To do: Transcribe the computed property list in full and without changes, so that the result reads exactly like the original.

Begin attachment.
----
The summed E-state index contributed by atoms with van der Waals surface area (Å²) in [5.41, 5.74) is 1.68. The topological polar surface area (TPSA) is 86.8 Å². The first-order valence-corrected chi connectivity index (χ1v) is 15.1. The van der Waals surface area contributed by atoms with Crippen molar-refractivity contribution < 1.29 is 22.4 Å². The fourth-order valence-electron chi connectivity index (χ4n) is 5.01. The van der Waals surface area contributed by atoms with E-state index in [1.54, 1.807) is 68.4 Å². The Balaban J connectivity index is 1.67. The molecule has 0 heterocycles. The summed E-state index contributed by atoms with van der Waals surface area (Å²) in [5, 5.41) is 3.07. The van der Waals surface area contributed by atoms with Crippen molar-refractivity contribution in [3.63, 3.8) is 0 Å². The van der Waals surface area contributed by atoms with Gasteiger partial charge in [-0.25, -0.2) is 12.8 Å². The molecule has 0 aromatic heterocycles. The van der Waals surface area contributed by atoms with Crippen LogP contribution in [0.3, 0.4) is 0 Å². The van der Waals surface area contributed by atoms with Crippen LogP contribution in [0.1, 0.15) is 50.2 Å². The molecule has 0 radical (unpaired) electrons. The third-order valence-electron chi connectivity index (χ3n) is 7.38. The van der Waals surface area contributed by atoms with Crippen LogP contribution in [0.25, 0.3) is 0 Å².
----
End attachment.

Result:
The summed E-state index contributed by atoms with van der Waals surface area (Å²) in [5.41, 5.74) is 1.68. The topological polar surface area (TPSA) is 86.8 Å². The first-order valence-corrected chi connectivity index (χ1v) is 15.1. The van der Waals surface area contributed by atoms with Crippen molar-refractivity contribution < 1.29 is 22.4 Å². The fourth-order valence-electron chi connectivity index (χ4n) is 5.01. The van der Waals surface area contributed by atoms with E-state index in [1.54, 1.807) is 68.4 Å². The Balaban J connectivity index is 1.67. The molecule has 0 heterocycles. The summed E-state index contributed by atoms with van der Waals surface area (Å²) in [5, 5.41) is 3.07. The van der Waals surface area contributed by atoms with Crippen molar-refractivity contribution in [3.63, 3.8) is 0 Å². The van der Waals surface area contributed by atoms with Gasteiger partial charge in [-0.25, -0.2) is 12.8 Å². The molecule has 0 aromatic heterocycles. The van der Waals surface area contributed by atoms with Crippen LogP contribution in [0.3, 0.4) is 0 Å². The van der Waals surface area contributed by atoms with Crippen LogP contribution in [0.1, 0.15) is 50.2 Å². The molecule has 0 radical (unpaired) electrons. The third-order valence-electron chi connectivity index (χ3n) is 7.38. The van der Waals surface area contributed by atoms with Crippen LogP contribution in [0.25, 0.3) is 0 Å².